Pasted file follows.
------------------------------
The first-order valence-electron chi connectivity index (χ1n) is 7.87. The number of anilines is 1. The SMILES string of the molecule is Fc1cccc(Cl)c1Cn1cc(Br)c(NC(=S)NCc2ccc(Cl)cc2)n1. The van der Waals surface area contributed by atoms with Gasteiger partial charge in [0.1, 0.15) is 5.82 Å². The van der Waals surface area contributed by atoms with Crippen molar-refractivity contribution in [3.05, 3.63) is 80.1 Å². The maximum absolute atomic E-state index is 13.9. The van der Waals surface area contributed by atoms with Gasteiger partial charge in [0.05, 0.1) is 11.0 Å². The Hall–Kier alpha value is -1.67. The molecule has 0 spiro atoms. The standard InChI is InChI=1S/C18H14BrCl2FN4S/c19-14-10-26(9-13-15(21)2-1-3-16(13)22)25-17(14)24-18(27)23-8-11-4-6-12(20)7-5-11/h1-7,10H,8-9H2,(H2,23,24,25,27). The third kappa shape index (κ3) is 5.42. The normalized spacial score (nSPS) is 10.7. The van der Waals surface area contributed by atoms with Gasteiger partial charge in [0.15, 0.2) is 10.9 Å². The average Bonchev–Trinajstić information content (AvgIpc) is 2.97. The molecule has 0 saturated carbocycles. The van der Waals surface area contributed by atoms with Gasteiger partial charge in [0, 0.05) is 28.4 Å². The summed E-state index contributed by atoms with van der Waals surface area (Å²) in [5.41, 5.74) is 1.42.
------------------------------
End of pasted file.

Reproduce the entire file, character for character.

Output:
The first-order valence-electron chi connectivity index (χ1n) is 7.87. The number of anilines is 1. The SMILES string of the molecule is Fc1cccc(Cl)c1Cn1cc(Br)c(NC(=S)NCc2ccc(Cl)cc2)n1. The van der Waals surface area contributed by atoms with Gasteiger partial charge in [0.1, 0.15) is 5.82 Å². The van der Waals surface area contributed by atoms with Crippen molar-refractivity contribution in [3.05, 3.63) is 80.1 Å². The maximum absolute atomic E-state index is 13.9. The van der Waals surface area contributed by atoms with Gasteiger partial charge in [0.05, 0.1) is 11.0 Å². The Hall–Kier alpha value is -1.67. The molecule has 0 spiro atoms. The standard InChI is InChI=1S/C18H14BrCl2FN4S/c19-14-10-26(9-13-15(21)2-1-3-16(13)22)25-17(14)24-18(27)23-8-11-4-6-12(20)7-5-11/h1-7,10H,8-9H2,(H2,23,24,25,27). The third kappa shape index (κ3) is 5.42. The normalized spacial score (nSPS) is 10.7. The van der Waals surface area contributed by atoms with Gasteiger partial charge in [0.15, 0.2) is 10.9 Å². The average Bonchev–Trinajstić information content (AvgIpc) is 2.97. The molecule has 0 saturated carbocycles. The van der Waals surface area contributed by atoms with Gasteiger partial charge in [0, 0.05) is 28.4 Å². The summed E-state index contributed by atoms with van der Waals surface area (Å²) in [5.41, 5.74) is 1.42.